Regulatory Flexibility Act
Congress enacted the Regulatory Flexibility Act of 1980 (5 U.S.C. 601, et seq.) to ensure that Government regulations do not unnecessarily or disproportionately burden small entities. This final rule is a purely administrative regulatory action having no effect upon the public or the environment and it has been determined that the rule will not have a significant effect on the economy or small entities.
Small Business Regulatory Enforcement Fairness Act
This final rule is a purely administrative regulatory action having no effects upon the public or the economy. This is not a major rule under the Small Business Regulatory Enforcement Fairness Act (5 U.S.C. 804(2)). The rule will not have an annual effect on the economy of $100 million or more. The rule will not cause a major increase in costs of prices for consumers, individual industries, Federal, State, or local government agencies, or geographic regions. The rule will not have significant adverse effects on competition, employment, investment, productivity, innovation, or the ability of United States-based enterprises to complete with foreign-based enterprises.
Unfunded Mandate Reform Act
The BLM has determined that this final rule is not significant under the Unfunded Mandates Reform Act of 1995 because the rule will not result in the expenditure by State, local, and tribal governments, in the aggregate, or by the private sector, of $100 million or more in any one year. Further, the final rule will not significantly or uniquely affect small governments. It does not require action by any non-Federal government entity. Therefore, the information required by the Unfunded Mandates Reform Act (2 U.S.C. 1531 et seq.), is not required.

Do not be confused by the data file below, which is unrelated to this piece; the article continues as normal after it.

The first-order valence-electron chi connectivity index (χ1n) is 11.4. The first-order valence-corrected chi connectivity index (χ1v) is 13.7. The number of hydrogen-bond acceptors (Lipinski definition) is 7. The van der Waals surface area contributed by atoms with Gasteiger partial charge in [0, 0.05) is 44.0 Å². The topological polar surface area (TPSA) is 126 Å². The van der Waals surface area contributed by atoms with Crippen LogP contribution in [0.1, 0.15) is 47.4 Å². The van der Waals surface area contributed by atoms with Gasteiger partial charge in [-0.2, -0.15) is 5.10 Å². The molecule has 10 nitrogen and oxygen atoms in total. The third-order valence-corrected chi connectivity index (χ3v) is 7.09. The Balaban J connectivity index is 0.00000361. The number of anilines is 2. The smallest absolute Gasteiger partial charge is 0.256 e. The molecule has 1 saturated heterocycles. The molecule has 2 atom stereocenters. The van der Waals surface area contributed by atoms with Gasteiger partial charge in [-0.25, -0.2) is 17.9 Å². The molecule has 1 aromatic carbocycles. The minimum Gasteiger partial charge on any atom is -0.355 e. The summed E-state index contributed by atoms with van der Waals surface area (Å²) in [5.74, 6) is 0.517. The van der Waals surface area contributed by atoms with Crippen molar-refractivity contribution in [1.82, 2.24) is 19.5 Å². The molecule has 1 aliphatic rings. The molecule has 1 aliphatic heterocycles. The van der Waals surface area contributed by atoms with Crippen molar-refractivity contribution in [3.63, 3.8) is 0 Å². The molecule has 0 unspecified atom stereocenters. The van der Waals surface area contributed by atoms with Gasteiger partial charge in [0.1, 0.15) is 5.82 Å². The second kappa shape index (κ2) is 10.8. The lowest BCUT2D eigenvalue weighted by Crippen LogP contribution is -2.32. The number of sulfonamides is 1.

Executive Order 12630, Government Action and Interference With Constitutionally Protected Property Rights (Takings)
As required by Executive Order 12630, the Department of the Interior has determined that the rule would not cause a taking of private property. No private property rights would be affected by a rule that merely reports an address change for the New Mexico/Oklahoma/Texas/Kansas State Office. The Department therefore certifies that this final rule does not represent a governmental action capable of interference with constitutionally protected property rights.
In accordance with Executive Order 13132, the BLM finds that the rule does not have sufficient federalism implications to warrant the preparation of a federalism summary impact statement. The final rule does not have substantial direct effects on the States, on the relationship between the national governments and the States, or the distribution of power and the responsibilities among the various levels of government. This final rule does not preempt State law.